AdminMay 16, 2017

Children playing in a piece of remain land inside palm oil plantation – IST

Jayapura, Jubi – Delays in granting new licenses and improvements in management of primary natural forest and peat land are a policy that required commitment from multi-stakeholders in order to postpone number of proposed forest utilization new licenses.

This is important in order to reduce carbon emissions of forest degradation and deforestation in Indonesia, as stated by Friends of the Earth (Walhi) Papua in its press release recently.

“The SBY government has issued Presidential Instruction No. 6/2013 regarding the postponement of new licenses to improve the management of natural forests and peat lands,” said Aiesh Rumbekwan, Director of Walhi Regio Papua and West Papua in a press conference on Friday (May 12) .

Rumbekwan said President Jokowi’s stated his commitment in a speech at the conference of the parties (COP 21 UNFCCC) in Paris 2015. He promised to commit to reduce greenhouse gas emissions by 29 percent Business as usual in 2030 and 41 percent with international support.

This commitment is downgraded by Presidential Instruction No. 8/2017 that would delays the granting new licenses and improvements in primary natural forest and peat land management.

“This is done after seeing the fact that expansion of extractive industry on primary natural forest and peat lands continues to occur and tends to increase over time,” he told to the press.

He added despite the policy of moratorium on forest and peat land utilization’s permit, the fact that expansion of extractive industry in Papua is still quite high, especially on oil palm plantation sector.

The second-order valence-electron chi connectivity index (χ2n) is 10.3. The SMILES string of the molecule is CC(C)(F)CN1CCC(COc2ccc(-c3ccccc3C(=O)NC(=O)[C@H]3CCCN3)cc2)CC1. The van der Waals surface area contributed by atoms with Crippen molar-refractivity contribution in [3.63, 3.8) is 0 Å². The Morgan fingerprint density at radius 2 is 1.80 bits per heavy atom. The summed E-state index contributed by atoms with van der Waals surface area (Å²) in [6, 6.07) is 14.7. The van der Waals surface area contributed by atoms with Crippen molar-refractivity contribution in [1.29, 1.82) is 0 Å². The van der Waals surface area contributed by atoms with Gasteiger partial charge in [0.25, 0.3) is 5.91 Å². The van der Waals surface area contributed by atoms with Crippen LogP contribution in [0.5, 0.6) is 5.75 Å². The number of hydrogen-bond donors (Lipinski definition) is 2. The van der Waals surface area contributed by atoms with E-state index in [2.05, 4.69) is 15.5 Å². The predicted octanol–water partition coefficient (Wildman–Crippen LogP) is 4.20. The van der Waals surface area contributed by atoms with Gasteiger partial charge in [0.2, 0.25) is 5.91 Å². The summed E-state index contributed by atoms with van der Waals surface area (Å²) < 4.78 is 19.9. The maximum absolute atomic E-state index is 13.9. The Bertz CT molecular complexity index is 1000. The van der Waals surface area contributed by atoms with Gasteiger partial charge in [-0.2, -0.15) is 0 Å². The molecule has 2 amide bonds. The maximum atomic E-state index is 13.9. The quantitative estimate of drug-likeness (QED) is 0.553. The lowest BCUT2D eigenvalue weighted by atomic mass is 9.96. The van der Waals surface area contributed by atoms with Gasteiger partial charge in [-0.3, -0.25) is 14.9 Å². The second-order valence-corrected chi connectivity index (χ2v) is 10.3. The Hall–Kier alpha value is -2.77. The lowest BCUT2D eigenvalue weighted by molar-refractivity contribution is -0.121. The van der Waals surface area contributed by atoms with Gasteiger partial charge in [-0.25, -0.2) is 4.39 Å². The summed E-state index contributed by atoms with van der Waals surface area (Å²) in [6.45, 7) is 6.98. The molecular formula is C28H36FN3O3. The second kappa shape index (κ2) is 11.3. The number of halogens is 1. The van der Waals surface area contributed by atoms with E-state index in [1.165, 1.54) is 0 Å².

So far, it seems that there is no certainty that there will be any extension of delay or reduction or even cessation of extractive industry expansion on primary natural forest and peat land in Papua, according to the essence of the moratorium. Meanwhile, he said presidential instruction No.8 / 2015 itself end on May 13 2017.

“The new permits issued by the government to extractive industries, especially oil palm plantations and mining in the period of postponement/moratorium are considered to be a form of political economic conspiracy between corporations and the government. The example of what happened between PTPN II Arso and indigenous people in Keerom is the proof, “Rumbekwan said.

This is followed by the issuance of PP 13/2017 on the amendment to PP No.26 / 2008 on the national spatial plan which is considered as inconsistent with Indonesia commitment and international.

Meanwhile, according to Foker NGO Papua, Decky Rumaropen the impact that will occur is the granting of licenses without complying with the policy of moratorium will raises resistance of indigenous peoples to defend their rights to land and natural resources which are often politicized with criminalization.